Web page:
*Periods spent on certain activation schemes, or time spent in prison may count this time towards the qualifying period once entitlement to one of the qualifying payments outlined above is re-established prior to commencing employment. Jobseekers’ payments paid in conjunction with periods of casual employment may count towards satisfying the qualifying period, as will breaks in jobseekers payments as a result of periods of illness during which Illness Benefit is paid.
People taking part in internships under JobBridge and the Work Placement Programme (WPP) who were getting a qualifying payment prior to their internship may be employed directly from these schemes once the required qualifying period and conditions are satisfied.

Other Supports

Family Income Supplement: New employees under the JobsPlus scheme may be entitled to get Family Income Supplement.
Medical card: People who have been unemployed for at least 12 months may keep their medical card for 3 years when they take up new employment.
Rent and Mortgage Interest Supplement: Rent and Mortgage Interest Supplement are not payable where a jobseeker or spouse are in full-time employment (30 hours or more a week). People who are already getting Rent Supplement may be able to keep it, subject to a means test, while they are working full time, as long as they are eligible for housing support under the Rental Accommodation Scheme (RAS). People already getting Mortgage Interest Supplement may be able to keep it while working full time as long as the gross household income does not exceed €317.43 a week.
You can read more information for jobseekers in this list of frequently asked questions for Jobsplus employees.


If approved, the employer will receive the following payments over a 2-year period for each eligible person they recruit and retain in employment:

Eligible person Amount
Has been unemployed for between 12 and 24 months (4 months if aged under 25) €7,500
Has been unemployed for 24 months or more €10,000

Payment will be made monthly in arrears by Electronic Fund Transfer (EFT) over a 24-month period. It will not be taxable for income or corporation tax purposes.


If the application is refused the employer can request a review of the decision by a higher officer in the Department of Social Protection.

How to Apply

EmployersIf an employer decides to recruit an additional employee, they can log on to jobsplus.ie and complete an online application form giving, for example, the name of company, size of workforce, bank details and economic sector of company. Once this is submitted an officer of the Department of Social Protection (DSP) will review and check the tax clearance certificate is in order and email the employer if it is approved.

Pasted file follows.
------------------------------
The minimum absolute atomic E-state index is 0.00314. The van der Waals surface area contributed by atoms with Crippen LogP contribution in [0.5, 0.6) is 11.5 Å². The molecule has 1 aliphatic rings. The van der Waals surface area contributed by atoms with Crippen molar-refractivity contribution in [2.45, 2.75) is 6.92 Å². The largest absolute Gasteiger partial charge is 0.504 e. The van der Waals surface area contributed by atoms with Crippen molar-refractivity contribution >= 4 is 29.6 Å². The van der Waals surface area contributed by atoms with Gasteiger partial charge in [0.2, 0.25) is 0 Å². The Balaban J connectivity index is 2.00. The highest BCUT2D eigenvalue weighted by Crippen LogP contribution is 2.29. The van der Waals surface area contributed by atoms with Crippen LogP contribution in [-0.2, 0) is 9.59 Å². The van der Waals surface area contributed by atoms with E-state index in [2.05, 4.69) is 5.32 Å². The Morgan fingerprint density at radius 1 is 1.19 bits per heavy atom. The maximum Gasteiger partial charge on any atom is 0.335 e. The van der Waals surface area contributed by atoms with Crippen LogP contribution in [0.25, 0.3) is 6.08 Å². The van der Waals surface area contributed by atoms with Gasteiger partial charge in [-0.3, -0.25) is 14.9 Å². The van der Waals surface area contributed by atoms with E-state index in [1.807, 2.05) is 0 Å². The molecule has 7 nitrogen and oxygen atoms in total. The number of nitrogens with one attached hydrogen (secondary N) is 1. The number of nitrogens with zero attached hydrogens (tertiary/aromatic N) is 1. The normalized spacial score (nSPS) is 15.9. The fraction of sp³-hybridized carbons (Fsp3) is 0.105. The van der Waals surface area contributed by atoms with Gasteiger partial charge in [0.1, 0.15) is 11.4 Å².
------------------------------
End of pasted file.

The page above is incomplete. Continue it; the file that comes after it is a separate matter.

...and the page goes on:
Once eligibility is confirmed by the DSP an employer may start to recruit, either by contacting their local Intreo centre or employment services office for details of suitably experienced and qualified candidates for their vacancy. They could also register the vacancy with Jobs Ireland.
Candidate employeesOnce preliminary interviews have been conducted and candidates have been shortlisted employers should then ask these candidates to log on to jobsplus.ie to check their eligibility for JobsPlus. The DSP will process their request and verify eligibility by posting a two-part JP1 form to the candidate. Part A of the JP1 form will confirm the employee’s eligibility and rate of payment for a prospective employer, Part B is to be completed by the employer if they choose to employ the candidate. The candidate should bring the two-part JP1 form confirming eligibility to the employer for consideration.
When an employer identifies the most suitable candidate for the position, they should complete part B of the JP1 form for that candidate, sign the declaration and return to the DSP. The JP1 form will be processed by the Department and once all conditions are satisfied employers will be notified by e-mail that they have been awarded the incentive with regard to the employee specified on the JP1 form.
Once the candidate is offered a position they should contact the DSP to close their jobseeker’s claim. This can be done on line at welfare.ie or by contacting their local Intreo Centre or social welfare office. Payment of JobsPlus can only start once the DSP confirms that the new employee’s jobseeker claim has closed.

Where to Apply

You should apply to register your company at www.jobsplus.ie.
Employers should apply to register their company at www.jobsplus.ie.You can get further information about JobsPlus by logging on to www.jobsplus.ie, emailing Jobsplusinfo@welfare.ie or calling (071) 9672535/9672583. Information is also available from your local social welfare office or Intreo centre.
Jobs Plus is administered by:Department of Social Protection
Employment Support Services
Social Welfare Services Office
Government Buildings
Shannon Lodge
Carrick-on-Shannon, Leitrim, Ireland
Tel:(071) 967 2616
Locall:1890 92 79 99
Homepage: www.welfare.ie

For more information about the IASIO’s criminal justice seervices, please contact:
Programmes Managers Barry Owens bowens@iasio.ie or Adrienne Higgins ahiggins@iasio.ie